Airmen train for real emergencies during mock altitude chamber exercise

  • Published
  • By Airman 1st Class Hannah Bean
  • 14th Flying Training Wing Public Affairs
The 14th Operational Medical Readiness Squadron’s Aerospace and Operational Physiology Flight conducted an expanded exercise with emergency agencies and volunteer Airmen Sept. 3 on Columbus Air Force Base, Mississippi.

Just as AOP trains pilots on the different risks associated with flying, they must also train themselves through emergency exercises on the potential risks they could encounter during a training session.

“We operate in a training environment and the reality is that there are a lot of risks involved, real risks with exposure to altitude and real reactions of our students in a low pressure environment,” said Tech. Sgt. Stacey Klein, 14th OMRS AOP section chief. “It’s vital to the safety of our students that we practice outside of their training environment to ensure that we’re operating at the highest levels of proficiency and that our Airmen are comfortable in responding to those emergencies.”

AOP is responsible for teaching pilots and aircrews the essential skills they need to handle in-flight emergencies. AOP Airmen focus on providing the highest quality training on proper pre- and post-flight preparation to ensure the health and safety of the students. Training can include aircraft pressurization, night vision, emergency first aid, oxygen equipment, physiological effects of altitude and emergency escape from aircraft.

To give a more accurate representation of the exercise inside the Hyperbaric Chamber Room, more commonly known as the Altitude Chamber Room, volunteers were asked to participate as students inside the chamber, providing a level of unpredictability for the AOP Airmen to critically think rather than predicting what they should do.

“We understand that complacency isn’t an option when we’re in the chamber because we could miss something that’s crucial to a student getting back on oxygen,” Klein said. “We notice the little ticks and the little nervous things that individuals do. It’s important we are aware of the physiological changes occurring, we’re able to identify what those weaknesses or reactions are, and have the Airmen practice it over and over again to be proficient and comfortable in responding to those reactions.”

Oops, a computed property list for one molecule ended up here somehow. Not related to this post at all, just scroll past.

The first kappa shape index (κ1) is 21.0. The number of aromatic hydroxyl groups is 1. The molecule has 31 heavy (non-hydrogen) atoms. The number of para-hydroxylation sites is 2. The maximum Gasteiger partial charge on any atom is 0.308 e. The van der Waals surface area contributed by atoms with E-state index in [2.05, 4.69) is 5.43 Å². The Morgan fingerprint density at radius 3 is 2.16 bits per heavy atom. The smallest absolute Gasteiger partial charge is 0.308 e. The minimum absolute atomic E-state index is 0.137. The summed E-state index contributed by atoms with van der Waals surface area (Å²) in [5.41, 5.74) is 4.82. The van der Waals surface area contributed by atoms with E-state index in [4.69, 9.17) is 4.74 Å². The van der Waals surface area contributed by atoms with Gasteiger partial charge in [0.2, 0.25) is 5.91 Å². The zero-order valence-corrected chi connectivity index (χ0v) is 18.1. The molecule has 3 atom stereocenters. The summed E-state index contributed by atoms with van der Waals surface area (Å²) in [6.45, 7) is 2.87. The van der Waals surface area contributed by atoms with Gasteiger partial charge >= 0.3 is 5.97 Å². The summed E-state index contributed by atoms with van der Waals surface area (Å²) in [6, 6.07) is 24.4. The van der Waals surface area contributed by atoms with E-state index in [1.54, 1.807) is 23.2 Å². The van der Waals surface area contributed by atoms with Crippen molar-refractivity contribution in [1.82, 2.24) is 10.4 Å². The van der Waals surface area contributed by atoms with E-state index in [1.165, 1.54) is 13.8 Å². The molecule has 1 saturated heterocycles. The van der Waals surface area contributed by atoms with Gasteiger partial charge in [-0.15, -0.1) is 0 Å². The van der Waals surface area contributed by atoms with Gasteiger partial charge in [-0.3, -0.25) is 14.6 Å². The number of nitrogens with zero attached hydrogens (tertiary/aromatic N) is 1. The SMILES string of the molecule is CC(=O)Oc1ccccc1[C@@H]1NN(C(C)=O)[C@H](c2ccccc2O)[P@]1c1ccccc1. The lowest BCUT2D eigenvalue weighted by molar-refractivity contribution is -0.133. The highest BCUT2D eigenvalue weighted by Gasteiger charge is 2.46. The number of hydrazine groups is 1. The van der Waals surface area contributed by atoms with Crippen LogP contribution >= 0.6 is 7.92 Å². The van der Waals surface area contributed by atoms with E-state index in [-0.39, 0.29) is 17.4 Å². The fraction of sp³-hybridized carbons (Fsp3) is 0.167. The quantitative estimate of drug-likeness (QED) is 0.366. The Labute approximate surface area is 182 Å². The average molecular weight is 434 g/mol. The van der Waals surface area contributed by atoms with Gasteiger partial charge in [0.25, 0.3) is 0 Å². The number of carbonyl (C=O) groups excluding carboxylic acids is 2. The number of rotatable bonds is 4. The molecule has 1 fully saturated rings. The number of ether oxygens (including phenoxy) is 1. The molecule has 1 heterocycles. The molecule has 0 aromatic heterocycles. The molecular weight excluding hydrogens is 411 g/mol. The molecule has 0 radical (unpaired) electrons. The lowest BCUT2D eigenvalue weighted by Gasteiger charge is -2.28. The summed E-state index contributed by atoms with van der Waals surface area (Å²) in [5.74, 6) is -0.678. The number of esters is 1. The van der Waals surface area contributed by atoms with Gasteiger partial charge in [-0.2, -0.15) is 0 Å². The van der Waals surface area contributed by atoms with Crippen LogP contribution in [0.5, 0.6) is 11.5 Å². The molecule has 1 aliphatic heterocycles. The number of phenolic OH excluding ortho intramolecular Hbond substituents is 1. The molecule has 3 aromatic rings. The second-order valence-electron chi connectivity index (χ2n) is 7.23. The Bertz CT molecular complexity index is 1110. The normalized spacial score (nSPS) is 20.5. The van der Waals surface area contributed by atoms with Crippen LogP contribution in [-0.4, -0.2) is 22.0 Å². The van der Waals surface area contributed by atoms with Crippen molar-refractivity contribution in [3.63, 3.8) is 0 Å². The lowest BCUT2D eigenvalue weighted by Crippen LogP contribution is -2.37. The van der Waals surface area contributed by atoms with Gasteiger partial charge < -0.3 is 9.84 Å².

The AOP Airmen involved in the simulation were tasked with different position and didn’t know what emergency would occur. In addition, a handful of the participants acting as the flight were tasked with performing chamber reactions throughout the simulation.

The simulation began with a change in altitude adjustment. At different intervals participants were given signals to begin their chamber reactions, to include intense ear pain and abdominal pain.

As the simulation continued, a simulated fire began and kicked in emergency evacuations for all Airmen inside the building. Due to the emergency, the Airmen inside the chamber were immediately brought back to ground altitude level to allow for proper evacuation.

Both the 14th Civil Engineer Squadron Fire Department and 14th OMRS flight surgeon were contacted in response to the evacuation. After the firefighters responded, those that performed chamber reactions were evaluated by the flight surgeon and given an explanation of what procedures would be taken for those afflicted by the Hyperbaric Chamber Room.

“The importance lies in not only knowing that emergencies can happen but being able to respond to it in our training environment,” said Airman 1st Class Troy Powell, 14th OMRS AOP flight technician. “Being able to identify weaknesses helps us create more effective training to our students and can help prevent the same issues from happening during real-world training.”

By utilizing these training opportunities, AOP is able to improve their procedures, review any further training needed, and understand the importance of never becoming complacent in their job. Being a lethal and ready force is more than just training over and over again. The training allows for opportunities to improve and overcome obstacles before they become risks or hazards.